The face can be a huge give away when trying to establish whether your opponent is tired, frustrated, angry or hurt. You can even tell whether someone is already beaten based on their facial expression.
If you can tell this by someone else’s face than that means it can also be told by your own. It is important to learn how to hide your emotions from your opponent in order to avoid giving them any insight into how you’re feeling and giving them that physiological edge.
A confident fighter is a dangerous one and any sign of weakness on your part can swing the fight more in their favour.
I remember watching a fight in Lumpinee stadium between Panomrunglek Kiatmoo9 and another Thai fighter. In round four Panomrunglek was caught flush with a huge head kick which you actually heard smash against his face. I thought is was going to be one of those knock outs where the fighter crumbles to the floor like a building taken down by a controlled explosion.
However, he didn’t flinch or even take a step back, in fact he didn’t even acknowledge the kick; It was as almost if it didn’t happen. Don’t forget Muay Thai scoring places significant emphasis on effect, so any acknowledgement of this could swing the fight in an opponents favour.
Nearly all the Thais I have fought or have watched fight seem to keep their facial expression mutual and this ability is just as important as any punch or kick you want to master.
As with all your techniques this is first practiced in the gym. Now I don’t mean let someone smash you in the face to see if you can take it or not, what I mean is if you are on the pads for example and you are gasping for air, don’t put a face on that suggests that you could break down into tears at any stage.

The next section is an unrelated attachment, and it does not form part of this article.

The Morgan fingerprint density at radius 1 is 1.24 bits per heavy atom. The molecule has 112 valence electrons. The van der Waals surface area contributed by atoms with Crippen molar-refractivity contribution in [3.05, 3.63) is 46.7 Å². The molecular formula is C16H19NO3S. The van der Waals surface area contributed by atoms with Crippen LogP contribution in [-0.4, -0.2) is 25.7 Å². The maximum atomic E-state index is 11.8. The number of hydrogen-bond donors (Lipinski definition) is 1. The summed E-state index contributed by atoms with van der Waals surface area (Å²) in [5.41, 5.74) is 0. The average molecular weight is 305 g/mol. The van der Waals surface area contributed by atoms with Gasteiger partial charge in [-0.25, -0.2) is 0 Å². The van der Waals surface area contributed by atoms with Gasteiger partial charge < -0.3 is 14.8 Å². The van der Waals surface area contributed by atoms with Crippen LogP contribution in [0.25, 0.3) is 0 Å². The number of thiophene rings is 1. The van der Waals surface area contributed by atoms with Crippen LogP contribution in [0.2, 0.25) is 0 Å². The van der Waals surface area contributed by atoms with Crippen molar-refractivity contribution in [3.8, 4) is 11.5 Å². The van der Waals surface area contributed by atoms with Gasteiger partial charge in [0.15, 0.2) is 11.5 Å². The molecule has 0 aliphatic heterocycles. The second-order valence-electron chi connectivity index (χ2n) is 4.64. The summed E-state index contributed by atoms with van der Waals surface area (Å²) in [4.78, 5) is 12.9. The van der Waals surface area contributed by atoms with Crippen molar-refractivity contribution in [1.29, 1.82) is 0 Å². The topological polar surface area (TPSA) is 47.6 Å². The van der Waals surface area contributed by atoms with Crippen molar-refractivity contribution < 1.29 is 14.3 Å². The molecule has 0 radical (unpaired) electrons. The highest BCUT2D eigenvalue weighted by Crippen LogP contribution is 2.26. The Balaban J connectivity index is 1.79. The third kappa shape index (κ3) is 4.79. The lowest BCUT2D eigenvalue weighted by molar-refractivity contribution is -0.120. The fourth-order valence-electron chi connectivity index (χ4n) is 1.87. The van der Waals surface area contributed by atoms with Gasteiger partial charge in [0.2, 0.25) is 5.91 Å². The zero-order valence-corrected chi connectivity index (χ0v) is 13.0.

Try not to show anything, if you want to fall to pieces in-between rounds fair enough as long as can get your composure back and become poker faced again before the next round starts.
Sparring is another time where you can perfect this trait. There are bound to be times when you get caught with something that really annoys you, again try to keep your face expressionless, don’t give your partner any clue as to how you’re feeling. In a real fight this could be the green light needed for your opponent to come forward and gain the upper hand.
You want to try to portray yourself as a confident, strong and fit fighter. Even if you don’t feel like that at the time, it’s important that you try and give off that illusion in the ring.
If you are able to master this skill in training and apply it in the ring, half of the battle will already be won.
Remember fighting is 70% psychological so if you can dent your opponents confidence by giving the demeanour that you never tire, you’re never hurt and never phased then you are on the right path to victory.